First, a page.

Gary Taubes blew the top off the New York Times readership with his carefully researched “What if it’s all been a big fat lie?” about fat and heart disease in 2002 (translation: it’s the type of fat that matters, not total fat).
He’s doing it again with “Is Sugar Toxic? (translation: yes, it’s poisoning you now).
Now he posts his state-of-the-art lipid lab results (which I also order for patients) to prove his minimal heart disease risk. He eats primarily meat and eggs.
Any of my patients would be proud: (except one thing: the CO2 of 19, which is probably because he’s often ketotic, and has to blow off CO2 to normalize his blood pH).
a. What is the effect of sustained ketosis on heart disease risk?.
Ketosis mimics starvation, pushing the body to burn fats rather than carbs (because there are no carbs!) for fuel. Fatty acids and ketones result.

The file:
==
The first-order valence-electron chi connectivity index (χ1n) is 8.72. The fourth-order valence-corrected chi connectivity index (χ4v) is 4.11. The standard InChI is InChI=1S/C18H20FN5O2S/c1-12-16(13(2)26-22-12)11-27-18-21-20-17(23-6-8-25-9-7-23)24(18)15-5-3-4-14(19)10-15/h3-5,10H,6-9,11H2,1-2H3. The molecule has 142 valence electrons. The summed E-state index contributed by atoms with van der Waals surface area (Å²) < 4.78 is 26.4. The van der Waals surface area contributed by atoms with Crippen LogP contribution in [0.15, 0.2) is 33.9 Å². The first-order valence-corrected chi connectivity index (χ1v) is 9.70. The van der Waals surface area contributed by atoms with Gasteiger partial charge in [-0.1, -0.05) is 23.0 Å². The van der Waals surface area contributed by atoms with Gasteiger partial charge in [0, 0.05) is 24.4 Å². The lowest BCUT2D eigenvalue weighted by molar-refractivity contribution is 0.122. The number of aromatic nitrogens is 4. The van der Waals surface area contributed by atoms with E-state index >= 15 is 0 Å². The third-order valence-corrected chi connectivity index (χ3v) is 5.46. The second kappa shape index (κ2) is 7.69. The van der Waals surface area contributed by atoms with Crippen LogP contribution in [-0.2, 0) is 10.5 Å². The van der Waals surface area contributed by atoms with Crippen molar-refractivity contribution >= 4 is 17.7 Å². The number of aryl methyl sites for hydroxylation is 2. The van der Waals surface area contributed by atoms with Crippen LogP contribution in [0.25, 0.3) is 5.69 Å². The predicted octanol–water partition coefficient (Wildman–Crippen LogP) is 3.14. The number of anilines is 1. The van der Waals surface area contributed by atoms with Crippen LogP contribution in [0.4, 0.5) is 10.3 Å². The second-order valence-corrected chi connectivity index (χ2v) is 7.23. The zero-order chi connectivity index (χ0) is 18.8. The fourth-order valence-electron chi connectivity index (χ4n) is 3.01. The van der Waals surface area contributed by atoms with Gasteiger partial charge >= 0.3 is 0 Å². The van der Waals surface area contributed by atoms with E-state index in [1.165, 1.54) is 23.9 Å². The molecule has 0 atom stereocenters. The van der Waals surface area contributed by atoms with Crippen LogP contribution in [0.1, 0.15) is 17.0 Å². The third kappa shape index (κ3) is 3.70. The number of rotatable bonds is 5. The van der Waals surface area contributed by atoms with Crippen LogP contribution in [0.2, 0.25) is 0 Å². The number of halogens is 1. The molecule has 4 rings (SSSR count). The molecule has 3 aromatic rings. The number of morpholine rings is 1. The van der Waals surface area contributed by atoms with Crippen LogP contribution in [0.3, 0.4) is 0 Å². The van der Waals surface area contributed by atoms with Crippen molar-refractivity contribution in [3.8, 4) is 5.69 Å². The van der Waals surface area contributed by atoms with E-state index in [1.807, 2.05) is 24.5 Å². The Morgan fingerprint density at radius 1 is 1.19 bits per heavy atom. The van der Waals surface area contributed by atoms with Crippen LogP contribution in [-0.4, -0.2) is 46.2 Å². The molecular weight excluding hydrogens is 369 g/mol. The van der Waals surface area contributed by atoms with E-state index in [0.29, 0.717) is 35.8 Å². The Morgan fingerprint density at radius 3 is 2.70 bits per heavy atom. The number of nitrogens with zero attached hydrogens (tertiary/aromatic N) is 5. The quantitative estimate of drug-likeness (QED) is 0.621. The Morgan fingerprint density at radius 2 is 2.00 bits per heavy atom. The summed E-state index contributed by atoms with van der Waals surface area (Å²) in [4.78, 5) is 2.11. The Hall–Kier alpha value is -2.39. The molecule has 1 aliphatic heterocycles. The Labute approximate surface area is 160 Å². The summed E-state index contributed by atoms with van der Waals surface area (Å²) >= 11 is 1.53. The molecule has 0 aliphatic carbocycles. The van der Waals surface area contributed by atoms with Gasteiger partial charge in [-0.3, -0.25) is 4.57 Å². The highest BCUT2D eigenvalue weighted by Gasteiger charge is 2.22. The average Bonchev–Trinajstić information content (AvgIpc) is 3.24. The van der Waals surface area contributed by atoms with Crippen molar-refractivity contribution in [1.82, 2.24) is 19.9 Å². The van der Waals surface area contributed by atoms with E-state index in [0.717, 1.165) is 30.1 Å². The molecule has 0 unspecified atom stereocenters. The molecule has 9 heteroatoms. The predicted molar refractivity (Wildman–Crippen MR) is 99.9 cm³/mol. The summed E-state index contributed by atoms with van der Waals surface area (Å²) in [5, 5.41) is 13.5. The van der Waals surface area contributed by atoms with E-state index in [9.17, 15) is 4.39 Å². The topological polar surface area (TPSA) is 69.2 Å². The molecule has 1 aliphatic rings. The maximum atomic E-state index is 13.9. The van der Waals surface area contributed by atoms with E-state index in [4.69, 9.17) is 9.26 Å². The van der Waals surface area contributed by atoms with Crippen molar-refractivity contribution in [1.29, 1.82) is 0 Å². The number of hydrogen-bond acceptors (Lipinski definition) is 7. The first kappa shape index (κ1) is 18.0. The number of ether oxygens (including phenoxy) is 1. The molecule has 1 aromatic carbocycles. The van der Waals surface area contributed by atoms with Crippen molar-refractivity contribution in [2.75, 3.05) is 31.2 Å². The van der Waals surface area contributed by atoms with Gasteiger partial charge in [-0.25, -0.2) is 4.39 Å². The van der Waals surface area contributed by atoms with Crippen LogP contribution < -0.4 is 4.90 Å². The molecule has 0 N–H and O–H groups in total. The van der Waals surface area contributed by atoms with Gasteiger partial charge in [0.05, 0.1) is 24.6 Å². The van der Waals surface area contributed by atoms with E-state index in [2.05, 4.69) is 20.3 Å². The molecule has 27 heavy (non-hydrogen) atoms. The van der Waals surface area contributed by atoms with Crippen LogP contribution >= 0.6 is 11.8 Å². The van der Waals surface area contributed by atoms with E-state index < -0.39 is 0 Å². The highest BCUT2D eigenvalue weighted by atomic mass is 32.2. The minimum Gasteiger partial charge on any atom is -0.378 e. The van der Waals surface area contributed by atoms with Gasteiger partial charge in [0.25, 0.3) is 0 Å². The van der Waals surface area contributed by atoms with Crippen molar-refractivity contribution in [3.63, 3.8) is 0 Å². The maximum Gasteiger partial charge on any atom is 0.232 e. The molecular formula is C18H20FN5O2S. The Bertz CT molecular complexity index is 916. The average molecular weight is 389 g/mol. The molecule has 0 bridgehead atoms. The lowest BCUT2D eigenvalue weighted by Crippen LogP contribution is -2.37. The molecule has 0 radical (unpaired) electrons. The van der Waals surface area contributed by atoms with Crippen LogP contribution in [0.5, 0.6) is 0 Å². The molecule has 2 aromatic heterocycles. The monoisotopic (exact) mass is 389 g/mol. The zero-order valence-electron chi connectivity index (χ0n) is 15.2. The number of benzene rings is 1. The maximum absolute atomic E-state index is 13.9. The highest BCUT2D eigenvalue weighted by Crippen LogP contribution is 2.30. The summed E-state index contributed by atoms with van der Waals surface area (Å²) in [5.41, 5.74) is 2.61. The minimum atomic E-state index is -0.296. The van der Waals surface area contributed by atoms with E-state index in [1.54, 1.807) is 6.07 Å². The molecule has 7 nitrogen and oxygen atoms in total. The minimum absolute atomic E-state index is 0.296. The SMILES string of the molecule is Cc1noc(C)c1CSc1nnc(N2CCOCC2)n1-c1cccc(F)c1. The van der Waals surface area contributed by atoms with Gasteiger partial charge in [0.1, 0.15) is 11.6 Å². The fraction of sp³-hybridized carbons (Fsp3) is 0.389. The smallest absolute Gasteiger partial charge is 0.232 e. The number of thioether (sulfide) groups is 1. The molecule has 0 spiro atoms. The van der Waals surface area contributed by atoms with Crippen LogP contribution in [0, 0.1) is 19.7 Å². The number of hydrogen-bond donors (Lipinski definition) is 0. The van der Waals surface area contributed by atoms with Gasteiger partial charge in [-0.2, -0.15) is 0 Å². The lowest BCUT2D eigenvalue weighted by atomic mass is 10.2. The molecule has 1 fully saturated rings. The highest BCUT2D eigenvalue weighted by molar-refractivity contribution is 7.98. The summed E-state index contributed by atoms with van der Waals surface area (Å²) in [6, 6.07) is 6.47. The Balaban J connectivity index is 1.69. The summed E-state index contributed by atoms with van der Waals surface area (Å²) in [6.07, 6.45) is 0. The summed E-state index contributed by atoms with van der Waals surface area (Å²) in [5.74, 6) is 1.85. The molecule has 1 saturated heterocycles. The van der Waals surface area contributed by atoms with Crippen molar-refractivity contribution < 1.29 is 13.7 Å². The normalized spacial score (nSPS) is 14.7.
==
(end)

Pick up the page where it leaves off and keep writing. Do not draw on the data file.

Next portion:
Ketogenic diets work in about 50% of kids with specific seizure conditions. They reduce appetite but are difficult to sustain (Atkins is a modified ketogenic diet). In a small study in kids, there were worrisome cardiac changes: I don’t know of adult cardiac data.
b. What are the other heart disease risk factors? Smoking, high blood pressure, diabetes and pre-diabetes, sedentariness, family history of early heart disease, high waist-to-hip ratio.
Let’s assume these are not a problem for Mr. Taubes. But not so for everyone else. Some of these have to do with food, and some not. Even if sugar is the problem. And it might be.
c. Is it practical?
To eat without most carbs and sugar, especially fructose, is virtually impossible in the U.S. and even more so abroad.
But Taubes’ idea that “we all respond to the carbohydrate/insulin effect differently”, and for weight loss “getting rid of all the grains and much or most of the fruit, and then eating more of whatever foods they happen to eat or like that provide protein and fat” deserve exploration.
People with celiac disease learn to cook, to read labels, to avoid gluten, because it’s toxic to them. Will we see the same for obesity, heart disease and sugar? Let’s hope so.